Tuesday, March 26, 2013

Come To Jesus Full Disclosure

There are two types of military veterans:
The ones who have screwed up, and the ones who lie.

Anyone who says they were in the military, and never screwed up, is lying about something.
So lest anyone wonder about me, or think that any number of times I've gilded the lily with any of my recollections, let the record show that I have, in fact, screwed up.

Let the record also show that due to my phenomenal military abilities, and the Marine Corps' incredible perspicacity in noticing them, my progression up the ranks was rather abbreviated. Astonishingly so to any number of career E3 shitbirds in my unit, but I had the stripes, and they didn't, so f--- 'em.

And I was in a field artillery battery, in an MOS where regular promotions were frozen in perpetuity, and everyone was holding down a billet multiple grades above his pay.

Consequently, for my sins, I was given my very own truck and howitzer section as a lowly corporal, whereas the TO and E said I was doing a staff sergeant's job. Screw the honor, I'd druther have had the E6 pay. Fat chance.

But I wasn't given any section. It wasn't like the 19th century frontier cavalry, where the sloppiest horseman got the sharpest mount, to even things out. Oh no. I, with the threads on my NCO stripes still cooling from the air friction of my rush to the base tailor to have them installed, was given the dubious honor of an entire section of the bootiest boot raw newbs ever foisted onto one section. I had one salty short-timer lance corporal to drive the truck, and 9 PFCs and even slick-sleeved privates, virtually as rare as white tigers in the Marines. The kids I got had been three places: the recruiter's office, MCRD, and newly accomplished, to the US Army Field Artillery School at Ft. Sill OK, for the Official Approved Class on "pull string, make gun go boom". Until only moments before, we had trained our own boots, at our own division, but some pencil-pushing geek decided we might be missing something by not hearing the Approved Methodology. (The fact that we were still calculating shell plots with slide rules instead of computers, and using the Army's hand-me-down 25-year-old tech as if it were state-of-the-art was evidently not on the briefing for Col. Pencilpusher, somewhere in the bowels of the Pentagon.) As to what FA School might have slipped up on, I'll leave for a bit further along, but keep your thumb in that spot.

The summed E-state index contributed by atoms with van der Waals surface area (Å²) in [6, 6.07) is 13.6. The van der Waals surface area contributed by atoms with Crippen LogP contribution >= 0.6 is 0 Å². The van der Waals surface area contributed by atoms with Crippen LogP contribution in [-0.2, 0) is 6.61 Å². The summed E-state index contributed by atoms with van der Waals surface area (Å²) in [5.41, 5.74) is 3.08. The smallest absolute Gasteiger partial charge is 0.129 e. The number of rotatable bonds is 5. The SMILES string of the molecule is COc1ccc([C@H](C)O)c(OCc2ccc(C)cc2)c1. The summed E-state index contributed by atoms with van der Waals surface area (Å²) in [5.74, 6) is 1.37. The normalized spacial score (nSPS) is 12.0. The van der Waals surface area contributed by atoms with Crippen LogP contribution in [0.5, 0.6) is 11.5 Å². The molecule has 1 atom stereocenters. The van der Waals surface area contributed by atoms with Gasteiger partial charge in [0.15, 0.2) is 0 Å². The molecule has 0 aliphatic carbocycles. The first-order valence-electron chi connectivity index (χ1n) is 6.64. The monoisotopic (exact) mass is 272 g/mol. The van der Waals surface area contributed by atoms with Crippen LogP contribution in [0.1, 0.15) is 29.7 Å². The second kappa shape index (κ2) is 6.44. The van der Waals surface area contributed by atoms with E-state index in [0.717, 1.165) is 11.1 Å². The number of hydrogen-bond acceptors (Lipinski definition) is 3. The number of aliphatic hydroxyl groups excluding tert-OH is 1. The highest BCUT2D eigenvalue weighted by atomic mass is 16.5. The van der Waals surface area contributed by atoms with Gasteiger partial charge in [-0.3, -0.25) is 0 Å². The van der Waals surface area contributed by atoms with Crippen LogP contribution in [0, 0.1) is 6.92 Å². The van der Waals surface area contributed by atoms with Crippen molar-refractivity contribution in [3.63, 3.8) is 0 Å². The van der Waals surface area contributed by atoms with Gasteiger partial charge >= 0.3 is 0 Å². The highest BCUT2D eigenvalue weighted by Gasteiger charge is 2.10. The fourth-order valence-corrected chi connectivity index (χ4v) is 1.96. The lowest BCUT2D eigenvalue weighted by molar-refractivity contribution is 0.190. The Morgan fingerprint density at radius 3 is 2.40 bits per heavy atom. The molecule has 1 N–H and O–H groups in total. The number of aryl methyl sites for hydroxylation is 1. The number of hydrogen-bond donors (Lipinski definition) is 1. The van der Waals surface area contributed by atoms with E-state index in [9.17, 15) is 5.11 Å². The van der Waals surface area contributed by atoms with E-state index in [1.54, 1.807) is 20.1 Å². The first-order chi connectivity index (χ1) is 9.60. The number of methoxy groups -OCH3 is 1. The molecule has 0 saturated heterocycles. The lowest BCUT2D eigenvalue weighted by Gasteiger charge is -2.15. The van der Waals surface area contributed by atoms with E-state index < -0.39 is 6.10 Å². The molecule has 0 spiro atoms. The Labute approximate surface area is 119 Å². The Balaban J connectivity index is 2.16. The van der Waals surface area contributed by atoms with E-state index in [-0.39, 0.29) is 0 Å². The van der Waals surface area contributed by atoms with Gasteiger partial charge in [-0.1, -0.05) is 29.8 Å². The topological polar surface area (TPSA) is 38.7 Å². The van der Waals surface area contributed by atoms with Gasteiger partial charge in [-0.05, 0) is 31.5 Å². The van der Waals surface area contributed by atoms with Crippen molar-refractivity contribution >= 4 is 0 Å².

So, with my dutifully constituted Cub Scout pack of eager young would-be Chesty Pullers, loaded up not with dip or tattoos, but with comic books and bubble gum (I swear to Buddha it's true!) we set out for one of the far-too-frequent field training trips to work out the kinks in how we did our primary job, i.e. blowing stuff up on command.

We had the M-198 155mm howitzer (predecessor to today's M777), adopted because someone figured the Marines needed an Army hand-me-down howitzer that was too long to maneuver, too heavy to helo-lift, too bulky for amphibious landings, and twice as manpower and ammunition intensive as the 105mm howitzers we'd had, the latter complete with rebarrel marking accomplished, by my reckoning, just after Guadalcanal, again just after the Frozen Chosin, and one last time just after Tet and Khe Sanh. Yes, looking at that breech was kind of like strapping into a F4U Corsair, or a B-17, but at least you knew the thing'd work. But instead we had the new-fangled meatgrinders, whose range was so superb that in Grenada, they'd left the damned things on the ship, because they'd fire clear across the island and into the Caribbean, and simply reorganized our gunbunnies into provisional rifle companies instead. (Incidentally, exactly as they've done in Iraq and Afghanistan to this day.)

But that was far in the future. All it meant to us was it took 10 men to fire the thing, at least 6 of whom had to be really sharp, on the ball, and experienced. In other words, the polar opposite of privates and brand new PFCs straight from school. Briefly, to fire the gun, one guy cranks on direction (deflection), another guy cranks on elevation, one guy puts the right fuze on the right projectile, and he and two other guys ram it onto the barrel breech, while another guy brings the correct powder charge, based on the directions given to the talker on the headset who wrote all this down, and the guy who helped load the shell but didn't fuze it loads a small .410 shotgun sized brass primer into place, hooks up the string, and on command, we erase a spot the size of 1 bedroom house from the face of the earth, all diligently supervised and overseen like a headless chicken on crack by your writer.